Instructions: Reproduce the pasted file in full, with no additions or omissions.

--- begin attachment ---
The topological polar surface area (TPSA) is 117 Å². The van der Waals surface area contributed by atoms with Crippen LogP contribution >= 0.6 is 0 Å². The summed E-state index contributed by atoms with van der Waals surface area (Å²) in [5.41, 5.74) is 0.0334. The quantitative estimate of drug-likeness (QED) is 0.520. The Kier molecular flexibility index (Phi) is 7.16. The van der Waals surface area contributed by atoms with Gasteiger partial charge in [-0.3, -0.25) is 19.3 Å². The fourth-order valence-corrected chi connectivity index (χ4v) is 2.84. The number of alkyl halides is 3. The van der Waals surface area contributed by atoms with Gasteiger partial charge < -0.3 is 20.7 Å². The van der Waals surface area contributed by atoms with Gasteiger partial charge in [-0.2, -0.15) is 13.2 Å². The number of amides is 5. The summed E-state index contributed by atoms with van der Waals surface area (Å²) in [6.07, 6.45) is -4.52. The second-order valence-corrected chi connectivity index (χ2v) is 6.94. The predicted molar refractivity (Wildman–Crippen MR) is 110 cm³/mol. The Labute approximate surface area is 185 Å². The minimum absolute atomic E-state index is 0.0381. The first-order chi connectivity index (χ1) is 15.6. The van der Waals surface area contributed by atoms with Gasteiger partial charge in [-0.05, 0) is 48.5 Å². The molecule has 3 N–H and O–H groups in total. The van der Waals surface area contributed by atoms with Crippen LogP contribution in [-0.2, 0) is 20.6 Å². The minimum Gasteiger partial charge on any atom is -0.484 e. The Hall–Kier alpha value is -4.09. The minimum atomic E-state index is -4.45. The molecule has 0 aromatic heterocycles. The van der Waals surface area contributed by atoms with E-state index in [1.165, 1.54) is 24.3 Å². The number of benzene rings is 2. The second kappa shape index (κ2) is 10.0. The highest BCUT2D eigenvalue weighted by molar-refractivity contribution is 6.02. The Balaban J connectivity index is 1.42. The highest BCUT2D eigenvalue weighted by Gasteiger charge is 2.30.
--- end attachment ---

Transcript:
The topological polar surface area (TPSA) is 117 Å². The van der Waals surface area contributed by atoms with Crippen LogP contribution >= 0.6 is 0 Å². The summed E-state index contributed by atoms with van der Waals surface area (Å²) in [5.41, 5.74) is 0.0334. The quantitative estimate of drug-likeness (QED) is 0.520. The Kier molecular flexibility index (Phi) is 7.16. The van der Waals surface area contributed by atoms with Gasteiger partial charge in [-0.3, -0.25) is 19.3 Å². The fourth-order valence-corrected chi connectivity index (χ4v) is 2.84. The number of alkyl halides is 3. The van der Waals surface area contributed by atoms with Gasteiger partial charge < -0.3 is 20.7 Å². The van der Waals surface area contributed by atoms with Gasteiger partial charge in [-0.2, -0.15) is 13.2 Å². The number of amides is 5. The summed E-state index contributed by atoms with van der Waals surface area (Å²) in [6.07, 6.45) is -4.52. The second-order valence-corrected chi connectivity index (χ2v) is 6.94. The predicted molar refractivity (Wildman–Crippen MR) is 110 cm³/mol. The Labute approximate surface area is 185 Å². The minimum absolute atomic E-state index is 0.0381. The first-order chi connectivity index (χ1) is 15.6. The van der Waals surface area contributed by atoms with Gasteiger partial charge in [-0.05, 0) is 48.5 Å². The molecule has 3 N–H and O–H groups in total. The van der Waals surface area contributed by atoms with Crippen LogP contribution in [-0.2, 0) is 20.6 Å². The minimum Gasteiger partial charge on any atom is -0.484 e. The Hall–Kier alpha value is -4.09. The minimum atomic E-state index is -4.45. The molecule has 0 aromatic heterocycles. The van der Waals surface area contributed by atoms with E-state index in [1.165, 1.54) is 24.3 Å². The number of benzene rings is 2. The second kappa shape index (κ2) is 10.0. The highest BCUT2D eigenvalue weighted by molar-refractivity contribution is 6.02. The Balaban J connectivity index is 1.42. The highest BCUT2D eigenvalue weighted by Gasteiger charge is 2.30.